At Bankrate we strive to help you make smarter financial decisions. While we adhere to strict , this post may contain references to products from our partners. Here’s an explanation for .
Founded in 1976, Bankrate has a long track record of helping people make smart financial choices. We’ve maintained this reputation for over four decades by demystifying the financial decision-making process and giving people confidence in which actions to take next.
Bankrate follows a strict editorial policy, so you can trust that we’re putting your interests first. All of our content is authored by highly qualified professionals and edited by subject matter experts, who ensure everything we publish is objective, accurate and trustworthy.
Our mortgage reporters and editors focus on the points consumers care about most — the latest rates, the best lenders, navigating the homebuying process, refinancing your mortgage and more — so you can feel confident when you make decisions as a homebuyer and a homeowner.
Bankrate follows a strict editorial policy, so you can trust that we’re putting your interests first. Our award-winning editors and reporters create honest and accurate content to help you make the right financial decisions.
We value your trust. Our mission is to provide readers with accurate and unbiased information, and we have editorial standards in place to ensure that happens. Our editors and reporters thoroughly fact-check editorial content to ensure the information you’re reading is accurate. We maintain a firewall between our advertisers and our editorial team. Our editorial team does not receive direct compensation from our advertisers.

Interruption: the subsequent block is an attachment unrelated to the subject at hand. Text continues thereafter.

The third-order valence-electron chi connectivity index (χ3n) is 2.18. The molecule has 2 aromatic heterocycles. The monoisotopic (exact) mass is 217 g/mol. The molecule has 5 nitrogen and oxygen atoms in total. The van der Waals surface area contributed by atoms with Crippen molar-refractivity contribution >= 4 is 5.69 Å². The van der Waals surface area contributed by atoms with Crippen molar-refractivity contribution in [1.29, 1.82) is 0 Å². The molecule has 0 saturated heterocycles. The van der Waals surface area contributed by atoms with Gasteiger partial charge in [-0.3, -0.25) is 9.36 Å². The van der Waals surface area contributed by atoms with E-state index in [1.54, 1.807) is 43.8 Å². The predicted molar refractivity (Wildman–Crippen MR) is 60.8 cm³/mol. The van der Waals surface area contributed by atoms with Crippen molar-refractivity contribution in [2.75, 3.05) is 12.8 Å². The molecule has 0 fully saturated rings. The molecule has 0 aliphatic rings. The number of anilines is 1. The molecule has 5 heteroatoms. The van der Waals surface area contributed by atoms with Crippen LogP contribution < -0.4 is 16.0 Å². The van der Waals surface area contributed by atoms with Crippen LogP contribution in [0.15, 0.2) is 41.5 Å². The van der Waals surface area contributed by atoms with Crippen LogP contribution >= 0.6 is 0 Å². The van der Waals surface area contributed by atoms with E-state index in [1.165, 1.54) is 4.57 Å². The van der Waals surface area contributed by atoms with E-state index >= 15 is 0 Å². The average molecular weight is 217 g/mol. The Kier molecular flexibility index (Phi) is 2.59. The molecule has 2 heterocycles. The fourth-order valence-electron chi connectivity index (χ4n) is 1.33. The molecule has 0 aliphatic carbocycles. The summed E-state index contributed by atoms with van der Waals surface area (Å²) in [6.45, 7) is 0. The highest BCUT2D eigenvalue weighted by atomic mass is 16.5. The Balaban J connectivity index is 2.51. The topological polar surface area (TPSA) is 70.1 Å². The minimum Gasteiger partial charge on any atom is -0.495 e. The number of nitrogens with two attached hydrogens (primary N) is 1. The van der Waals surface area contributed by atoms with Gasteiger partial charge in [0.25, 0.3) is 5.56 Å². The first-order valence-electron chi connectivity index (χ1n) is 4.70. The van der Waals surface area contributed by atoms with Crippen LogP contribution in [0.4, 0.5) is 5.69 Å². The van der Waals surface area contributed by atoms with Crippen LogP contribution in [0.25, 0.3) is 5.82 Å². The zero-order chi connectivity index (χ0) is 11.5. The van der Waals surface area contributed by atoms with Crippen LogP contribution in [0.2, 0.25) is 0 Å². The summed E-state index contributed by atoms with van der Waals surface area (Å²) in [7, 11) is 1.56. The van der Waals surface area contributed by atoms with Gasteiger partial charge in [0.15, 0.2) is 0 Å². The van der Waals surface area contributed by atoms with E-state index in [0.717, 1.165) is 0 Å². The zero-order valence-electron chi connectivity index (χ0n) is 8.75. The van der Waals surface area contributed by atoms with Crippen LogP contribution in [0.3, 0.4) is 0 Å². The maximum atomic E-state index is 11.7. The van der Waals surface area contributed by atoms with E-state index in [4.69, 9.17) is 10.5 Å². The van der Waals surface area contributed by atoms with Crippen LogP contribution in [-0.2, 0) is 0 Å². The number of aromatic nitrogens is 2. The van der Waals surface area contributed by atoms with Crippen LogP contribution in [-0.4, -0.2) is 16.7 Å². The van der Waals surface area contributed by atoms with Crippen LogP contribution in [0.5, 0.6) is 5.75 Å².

Bankrate’s editorial team writes on behalf of YOU – the reader. Our goal is to give you the best advice to help you make smart personal finance decisions. We follow strict guidelines to ensure that our editorial content is not influenced by advertisers. Our editorial team receives no direct compensation from advertisers, and our content is thoroughly fact-checked to ensure accuracy. So, whether you’re reading an article or a review, you can trust that you’re getting credible and dependable information.
You have money questions. Bankrate has answers. Our experts have been helping you master your money for over four decades. We continually strive to provide consumers with the expert advice and tools needed to succeed throughout life’s financial journey.
Bankrate follows a strict editorial policy, so you can trust that our content is honest and accurate. Our award-winning editors and reporters create honest and accurate content to help you make the right financial decisions. The content created by our editorial staff is objective, factual, and not influenced by our advertisers.